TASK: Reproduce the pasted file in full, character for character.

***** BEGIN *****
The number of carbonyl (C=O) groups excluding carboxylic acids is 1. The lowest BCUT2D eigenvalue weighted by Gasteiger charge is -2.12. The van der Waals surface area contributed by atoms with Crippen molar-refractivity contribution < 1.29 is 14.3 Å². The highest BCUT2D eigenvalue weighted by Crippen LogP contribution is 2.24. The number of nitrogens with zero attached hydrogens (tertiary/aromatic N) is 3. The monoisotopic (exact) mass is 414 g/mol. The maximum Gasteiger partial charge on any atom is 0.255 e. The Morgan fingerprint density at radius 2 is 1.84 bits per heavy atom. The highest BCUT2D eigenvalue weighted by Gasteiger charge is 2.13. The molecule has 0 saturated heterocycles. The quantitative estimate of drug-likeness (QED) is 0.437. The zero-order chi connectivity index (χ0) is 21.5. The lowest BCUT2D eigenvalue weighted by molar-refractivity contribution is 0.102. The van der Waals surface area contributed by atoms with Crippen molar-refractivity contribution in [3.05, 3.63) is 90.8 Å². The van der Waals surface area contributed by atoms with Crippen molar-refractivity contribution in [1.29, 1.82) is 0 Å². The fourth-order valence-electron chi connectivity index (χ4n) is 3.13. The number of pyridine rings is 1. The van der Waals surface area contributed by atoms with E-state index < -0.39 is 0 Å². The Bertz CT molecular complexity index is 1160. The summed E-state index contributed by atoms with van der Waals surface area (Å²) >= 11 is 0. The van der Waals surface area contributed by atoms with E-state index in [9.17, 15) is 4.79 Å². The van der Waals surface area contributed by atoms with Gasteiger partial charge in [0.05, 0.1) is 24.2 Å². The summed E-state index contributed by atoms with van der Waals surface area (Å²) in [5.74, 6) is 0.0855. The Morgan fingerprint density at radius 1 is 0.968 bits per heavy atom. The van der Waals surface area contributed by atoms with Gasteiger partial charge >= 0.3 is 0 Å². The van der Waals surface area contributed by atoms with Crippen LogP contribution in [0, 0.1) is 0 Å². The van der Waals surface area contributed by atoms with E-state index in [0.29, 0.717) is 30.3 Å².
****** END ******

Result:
The number of carbonyl (C=O) groups excluding carboxylic acids is 1. The lowest BCUT2D eigenvalue weighted by Gasteiger charge is -2.12. The van der Waals surface area contributed by atoms with Crippen molar-refractivity contribution < 1.29 is 14.3 Å². The highest BCUT2D eigenvalue weighted by Crippen LogP contribution is 2.24. The number of nitrogens with zero attached hydrogens (tertiary/aromatic N) is 3. The monoisotopic (exact) mass is 414 g/mol. The maximum Gasteiger partial charge on any atom is 0.255 e. The Morgan fingerprint density at radius 2 is 1.84 bits per heavy atom. The highest BCUT2D eigenvalue weighted by Gasteiger charge is 2.13. The molecule has 0 saturated heterocycles. The quantitative estimate of drug-likeness (QED) is 0.437. The zero-order chi connectivity index (χ0) is 21.5. The lowest BCUT2D eigenvalue weighted by molar-refractivity contribution is 0.102. The van der Waals surface area contributed by atoms with Crippen molar-refractivity contribution in [3.05, 3.63) is 90.8 Å². The van der Waals surface area contributed by atoms with Crippen molar-refractivity contribution in [1.29, 1.82) is 0 Å². The fourth-order valence-electron chi connectivity index (χ4n) is 3.13. The number of pyridine rings is 1. The van der Waals surface area contributed by atoms with E-state index < -0.39 is 0 Å². The Bertz CT molecular complexity index is 1160. The summed E-state index contributed by atoms with van der Waals surface area (Å²) >= 11 is 0. The van der Waals surface area contributed by atoms with E-state index in [9.17, 15) is 4.79 Å². The van der Waals surface area contributed by atoms with Gasteiger partial charge in [0.05, 0.1) is 24.2 Å². The summed E-state index contributed by atoms with van der Waals surface area (Å²) in [5.74, 6) is 0.0855. The Morgan fingerprint density at radius 1 is 0.968 bits per heavy atom. The van der Waals surface area contributed by atoms with Gasteiger partial charge >= 0.3 is 0 Å². The van der Waals surface area contributed by atoms with Crippen LogP contribution in [0, 0.1) is 0 Å². The van der Waals surface area contributed by atoms with E-state index in [0.29, 0.717) is 30.3 Å².